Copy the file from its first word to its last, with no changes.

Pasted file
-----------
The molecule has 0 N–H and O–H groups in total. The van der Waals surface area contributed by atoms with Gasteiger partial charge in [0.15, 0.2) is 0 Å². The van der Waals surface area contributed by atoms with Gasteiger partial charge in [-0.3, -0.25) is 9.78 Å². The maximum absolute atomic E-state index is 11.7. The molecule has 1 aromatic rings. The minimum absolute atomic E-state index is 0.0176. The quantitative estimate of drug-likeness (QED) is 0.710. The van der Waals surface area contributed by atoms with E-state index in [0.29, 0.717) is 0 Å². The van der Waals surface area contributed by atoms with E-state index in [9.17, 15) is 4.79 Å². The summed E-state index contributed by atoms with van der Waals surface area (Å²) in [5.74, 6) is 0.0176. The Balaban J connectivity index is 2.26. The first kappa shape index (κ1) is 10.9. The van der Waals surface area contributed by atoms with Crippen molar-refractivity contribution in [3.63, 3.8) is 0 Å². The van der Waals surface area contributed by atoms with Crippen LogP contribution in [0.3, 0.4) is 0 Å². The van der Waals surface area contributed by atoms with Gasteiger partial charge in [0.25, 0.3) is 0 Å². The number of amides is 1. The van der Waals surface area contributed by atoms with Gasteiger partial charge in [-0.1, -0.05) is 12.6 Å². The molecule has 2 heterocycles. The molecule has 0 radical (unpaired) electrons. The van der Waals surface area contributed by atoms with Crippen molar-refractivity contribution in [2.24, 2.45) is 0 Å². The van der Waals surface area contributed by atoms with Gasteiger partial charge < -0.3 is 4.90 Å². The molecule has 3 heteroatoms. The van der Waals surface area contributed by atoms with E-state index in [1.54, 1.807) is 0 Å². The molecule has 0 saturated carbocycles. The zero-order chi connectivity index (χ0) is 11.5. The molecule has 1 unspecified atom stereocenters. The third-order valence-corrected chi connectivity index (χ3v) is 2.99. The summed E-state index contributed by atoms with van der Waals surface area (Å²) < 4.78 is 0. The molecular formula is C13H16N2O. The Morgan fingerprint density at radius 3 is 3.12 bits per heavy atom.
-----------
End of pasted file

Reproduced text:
The molecule has 0 N–H and O–H groups in total. The van der Waals surface area contributed by atoms with Gasteiger partial charge in [0.15, 0.2) is 0 Å². The van der Waals surface area contributed by atoms with Gasteiger partial charge in [-0.3, -0.25) is 9.78 Å². The maximum absolute atomic E-state index is 11.7. The molecule has 1 aromatic rings. The minimum absolute atomic E-state index is 0.0176. The quantitative estimate of drug-likeness (QED) is 0.710. The van der Waals surface area contributed by atoms with E-state index in [0.29, 0.717) is 0 Å². The van der Waals surface area contributed by atoms with E-state index in [9.17, 15) is 4.79 Å². The summed E-state index contributed by atoms with van der Waals surface area (Å²) in [5.74, 6) is 0.0176. The Balaban J connectivity index is 2.26. The first kappa shape index (κ1) is 10.9. The van der Waals surface area contributed by atoms with Crippen molar-refractivity contribution in [3.63, 3.8) is 0 Å². The van der Waals surface area contributed by atoms with Crippen LogP contribution in [0.3, 0.4) is 0 Å². The van der Waals surface area contributed by atoms with Gasteiger partial charge in [0.25, 0.3) is 0 Å². The number of amides is 1. The van der Waals surface area contributed by atoms with Gasteiger partial charge in [-0.1, -0.05) is 12.6 Å². The molecule has 2 heterocycles. The molecule has 0 radical (unpaired) electrons. The van der Waals surface area contributed by atoms with Crippen molar-refractivity contribution in [2.24, 2.45) is 0 Å². The van der Waals surface area contributed by atoms with Gasteiger partial charge < -0.3 is 4.90 Å². The molecule has 3 heteroatoms. The van der Waals surface area contributed by atoms with E-state index in [1.54, 1.807) is 0 Å². The molecule has 0 saturated carbocycles. The zero-order chi connectivity index (χ0) is 11.5. The molecule has 1 unspecified atom stereocenters. The third-order valence-corrected chi connectivity index (χ3v) is 2.99. The summed E-state index contributed by atoms with van der Waals surface area (Å²) < 4.78 is 0. The molecular formula is C13H16N2O. The Morgan fingerprint density at radius 3 is 3.12 bits per heavy atom.